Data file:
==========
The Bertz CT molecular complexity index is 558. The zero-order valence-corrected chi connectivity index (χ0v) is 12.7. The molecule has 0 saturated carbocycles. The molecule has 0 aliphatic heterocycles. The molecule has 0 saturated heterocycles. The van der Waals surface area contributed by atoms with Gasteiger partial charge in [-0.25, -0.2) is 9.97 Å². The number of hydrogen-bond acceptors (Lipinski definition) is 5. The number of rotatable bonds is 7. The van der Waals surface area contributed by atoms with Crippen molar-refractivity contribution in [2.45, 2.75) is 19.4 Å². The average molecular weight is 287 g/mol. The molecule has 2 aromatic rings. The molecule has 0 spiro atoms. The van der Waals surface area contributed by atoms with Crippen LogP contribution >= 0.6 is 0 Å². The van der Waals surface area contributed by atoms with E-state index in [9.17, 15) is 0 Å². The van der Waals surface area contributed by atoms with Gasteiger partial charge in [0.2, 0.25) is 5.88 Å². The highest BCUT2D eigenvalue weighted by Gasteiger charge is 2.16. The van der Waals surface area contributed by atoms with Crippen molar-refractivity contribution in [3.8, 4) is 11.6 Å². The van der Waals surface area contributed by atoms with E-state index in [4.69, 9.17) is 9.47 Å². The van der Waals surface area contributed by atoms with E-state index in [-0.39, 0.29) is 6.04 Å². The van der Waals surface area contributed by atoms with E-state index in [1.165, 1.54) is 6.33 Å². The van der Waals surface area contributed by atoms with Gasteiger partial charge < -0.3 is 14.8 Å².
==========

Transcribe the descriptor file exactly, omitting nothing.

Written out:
The Bertz CT molecular complexity index is 558. The zero-order valence-corrected chi connectivity index (χ0v) is 12.7. The molecule has 0 saturated carbocycles. The molecule has 0 aliphatic heterocycles. The molecule has 0 saturated heterocycles. The van der Waals surface area contributed by atoms with Gasteiger partial charge in [-0.25, -0.2) is 9.97 Å². The number of hydrogen-bond acceptors (Lipinski definition) is 5. The number of rotatable bonds is 7. The van der Waals surface area contributed by atoms with Crippen molar-refractivity contribution in [2.45, 2.75) is 19.4 Å². The average molecular weight is 287 g/mol. The molecule has 2 aromatic rings. The molecule has 0 spiro atoms. The van der Waals surface area contributed by atoms with Crippen LogP contribution >= 0.6 is 0 Å². The van der Waals surface area contributed by atoms with E-state index in [9.17, 15) is 0 Å². The van der Waals surface area contributed by atoms with Gasteiger partial charge in [0.2, 0.25) is 5.88 Å². The highest BCUT2D eigenvalue weighted by Gasteiger charge is 2.16. The van der Waals surface area contributed by atoms with Crippen molar-refractivity contribution in [3.8, 4) is 11.6 Å². The van der Waals surface area contributed by atoms with E-state index in [4.69, 9.17) is 9.47 Å². The van der Waals surface area contributed by atoms with E-state index in [-0.39, 0.29) is 6.04 Å². The van der Waals surface area contributed by atoms with E-state index in [1.165, 1.54) is 6.33 Å². The van der Waals surface area contributed by atoms with Gasteiger partial charge < -0.3 is 14.8 Å².